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    USA Today Editorial: Exporting natural gas would not hurt U.S.

    June 20, 2012

    Editorial Board, USA Today

    Once in a great while, the nation gets a problem that's actually nice to have. The latest example: the huge windfall of domestic natural gas from shale deposits, and the growing debate over whether to export some of it.

    For a country long used to importing much of its oil and some of its natural gas, the idea of becoming an OPEC-like energy exporter is heady stuff. More than a dozen U.S. companies have applied to the Energy Department for permits to sell natural gas abroad, as required by a 1938 federal law. But some in Congress want to block any more permits, beyond the one that has already gone to a Louisiana company.

    The keep-it-here crowd argues that the energy is needed at home, and that exports would cause domestic prices to skyrocket. On close examination, though, their warnings are more scaremongering than reality, and certainly no reason to tamper with the nation's usual allegiance to open markets.

    Here's why.

    Barely a decade ago, it looked as if the U.S. was running so low on domestic gas that it would have to begin importing larger and larger supplies of liquefied natural gas (LNG) from abroad. Today — thanks largely to the new domestic supplies unlocked by hydraulic fracturing, or "fracking" — forecasts suggest the U.S. not only has enough gas to meet its own needs for the next 100 years, but also enough to sell it to countries that don't have enough. Japan, for example, desperately needs gas to take up the slack for the nuclear power plants it shut down after last year's tsunami.

    Gas is certainly cheap now. After the wellhead price soared above $10 per million British thermal units in 2008 as U.S. production dwindled, booming shale gas production helped push it below $2; it currently hovers around $2.50.

    Meanwhile, prices in import-dependent Asian countries have spiked as high as $18 or more. Those who oppose exports warn that when American companies start selling gas into that market, prices here will shoot up to match gas costs overseas, just the way oil prices everywhere rise toward the world level. But natural gas is very different from oil.

    The main distinction is that gas is much harder to move. Selling natural gas overseas requires turning it into a liquid by cooling it to minus-260 degrees F, putting it in specially insulated LNG ships, and then heating and re-gasifying it once it reaches its destination. That makes it a lot easier and cheaper to sell gas in the U.S. instead.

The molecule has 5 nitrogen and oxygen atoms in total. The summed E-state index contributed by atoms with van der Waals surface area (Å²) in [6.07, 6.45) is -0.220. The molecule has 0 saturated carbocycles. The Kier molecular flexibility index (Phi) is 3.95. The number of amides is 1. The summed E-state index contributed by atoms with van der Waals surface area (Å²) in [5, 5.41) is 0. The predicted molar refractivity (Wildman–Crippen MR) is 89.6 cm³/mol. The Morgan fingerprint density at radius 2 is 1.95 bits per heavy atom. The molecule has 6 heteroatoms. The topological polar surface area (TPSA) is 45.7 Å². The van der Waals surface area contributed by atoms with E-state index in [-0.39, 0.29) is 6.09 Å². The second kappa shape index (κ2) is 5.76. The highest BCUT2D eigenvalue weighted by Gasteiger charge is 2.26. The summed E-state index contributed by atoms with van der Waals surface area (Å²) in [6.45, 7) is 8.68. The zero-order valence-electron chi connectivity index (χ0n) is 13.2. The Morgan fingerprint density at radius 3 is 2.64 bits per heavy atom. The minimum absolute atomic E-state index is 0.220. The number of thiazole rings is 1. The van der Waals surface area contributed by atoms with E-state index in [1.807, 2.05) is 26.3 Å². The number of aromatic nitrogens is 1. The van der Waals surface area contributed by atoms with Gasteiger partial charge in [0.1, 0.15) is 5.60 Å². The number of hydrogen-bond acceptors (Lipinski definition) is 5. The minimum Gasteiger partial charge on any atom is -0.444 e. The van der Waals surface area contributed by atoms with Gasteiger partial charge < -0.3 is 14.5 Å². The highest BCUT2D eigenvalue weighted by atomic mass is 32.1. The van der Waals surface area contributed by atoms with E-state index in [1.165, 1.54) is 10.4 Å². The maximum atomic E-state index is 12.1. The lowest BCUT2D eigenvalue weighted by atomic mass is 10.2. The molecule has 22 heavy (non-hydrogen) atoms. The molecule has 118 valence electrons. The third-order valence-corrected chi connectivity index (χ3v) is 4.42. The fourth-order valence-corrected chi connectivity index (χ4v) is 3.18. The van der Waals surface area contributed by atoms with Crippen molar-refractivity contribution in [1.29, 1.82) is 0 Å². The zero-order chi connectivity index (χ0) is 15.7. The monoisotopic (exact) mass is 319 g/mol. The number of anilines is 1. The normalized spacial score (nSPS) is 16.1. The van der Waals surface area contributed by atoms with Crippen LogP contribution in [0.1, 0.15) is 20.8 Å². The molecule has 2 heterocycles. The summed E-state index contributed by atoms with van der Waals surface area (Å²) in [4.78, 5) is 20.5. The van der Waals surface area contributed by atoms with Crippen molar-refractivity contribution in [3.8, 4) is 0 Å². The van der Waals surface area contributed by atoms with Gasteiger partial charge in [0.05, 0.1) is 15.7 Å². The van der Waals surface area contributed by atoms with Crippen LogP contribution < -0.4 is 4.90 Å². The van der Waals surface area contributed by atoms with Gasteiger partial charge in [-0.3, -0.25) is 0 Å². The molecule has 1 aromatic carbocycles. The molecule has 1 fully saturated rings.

Several studies have concluded that exports would have a minor impact on U.S. prices. The consulting firms Deloitte, Navigant and ICF International have all found that exporting U.S. gas is likely to raise prices by just 2% to 11% between 2015 and 2035.

    An Energy Information Administration study shows that exports could raise U.S. gas prices as much as 54%, but only under an unlikely scenario in which U.S. companies rapidly begin exporting huge quantities of gas. The EIA says the likelier scenario — slower exports of modest amounts — would raise prices about 10%.

    Government meddling in energy markets typically doesn't go well. For example, a requirement that oil from the Trans-Alaska Pipeline be used only in America resulted in enormous shipping costs to get it to refineries in the eastern U.S., and artificially stunted potential oil production in Alaska and California. And if the U.S. blocks natural gas imports, how can its complaints about China's export restrictions on rare-earth metals be taken seriously?

    Blocking exports of natural gas might hold prices down a bit, but it would dampen production here, too. In fact, export demand will create more drilling-related jobs at home and give suppliers more incentive to produce. The best solution to this nice-to-have problem is to do what the U.S. usually does best, which is to let the free market work.

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